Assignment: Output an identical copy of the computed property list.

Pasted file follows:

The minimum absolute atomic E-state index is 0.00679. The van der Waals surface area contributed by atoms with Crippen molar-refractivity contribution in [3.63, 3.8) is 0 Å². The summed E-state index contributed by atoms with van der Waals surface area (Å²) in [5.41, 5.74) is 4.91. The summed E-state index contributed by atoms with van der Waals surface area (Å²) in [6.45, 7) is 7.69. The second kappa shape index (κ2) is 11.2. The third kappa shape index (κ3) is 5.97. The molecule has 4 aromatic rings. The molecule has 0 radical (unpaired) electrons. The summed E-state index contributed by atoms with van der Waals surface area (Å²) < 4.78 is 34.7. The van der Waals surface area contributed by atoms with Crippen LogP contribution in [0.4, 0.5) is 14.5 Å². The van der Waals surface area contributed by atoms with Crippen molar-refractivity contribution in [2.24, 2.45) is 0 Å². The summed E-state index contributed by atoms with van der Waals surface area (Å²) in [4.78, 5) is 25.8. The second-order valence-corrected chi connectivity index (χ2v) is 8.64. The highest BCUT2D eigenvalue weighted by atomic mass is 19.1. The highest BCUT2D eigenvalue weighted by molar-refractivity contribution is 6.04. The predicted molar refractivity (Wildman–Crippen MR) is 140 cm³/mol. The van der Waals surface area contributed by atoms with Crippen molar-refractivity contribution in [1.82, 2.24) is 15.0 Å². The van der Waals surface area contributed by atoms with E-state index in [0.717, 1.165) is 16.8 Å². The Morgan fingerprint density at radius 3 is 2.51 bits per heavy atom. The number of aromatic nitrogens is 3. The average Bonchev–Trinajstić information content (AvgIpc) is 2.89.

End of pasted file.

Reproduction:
The minimum absolute atomic E-state index is 0.00679. The van der Waals surface area contributed by atoms with Crippen molar-refractivity contribution in [3.63, 3.8) is 0 Å². The summed E-state index contributed by atoms with van der Waals surface area (Å²) in [5.41, 5.74) is 4.91. The summed E-state index contributed by atoms with van der Waals surface area (Å²) in [6.45, 7) is 7.69. The second kappa shape index (κ2) is 11.2. The third kappa shape index (κ3) is 5.97. The molecule has 4 aromatic rings. The molecule has 0 radical (unpaired) electrons. The summed E-state index contributed by atoms with van der Waals surface area (Å²) < 4.78 is 34.7. The van der Waals surface area contributed by atoms with Crippen LogP contribution in [0.4, 0.5) is 14.5 Å². The van der Waals surface area contributed by atoms with Crippen molar-refractivity contribution in [2.24, 2.45) is 0 Å². The summed E-state index contributed by atoms with van der Waals surface area (Å²) in [4.78, 5) is 25.8. The second-order valence-corrected chi connectivity index (χ2v) is 8.64. The highest BCUT2D eigenvalue weighted by atomic mass is 19.1. The highest BCUT2D eigenvalue weighted by molar-refractivity contribution is 6.04. The predicted molar refractivity (Wildman–Crippen MR) is 140 cm³/mol. The van der Waals surface area contributed by atoms with Crippen molar-refractivity contribution in [1.82, 2.24) is 15.0 Å². The van der Waals surface area contributed by atoms with E-state index in [0.717, 1.165) is 16.8 Å². The Morgan fingerprint density at radius 3 is 2.51 bits per heavy atom. The number of aromatic nitrogens is 3. The average Bonchev–Trinajstić information content (AvgIpc) is 2.89.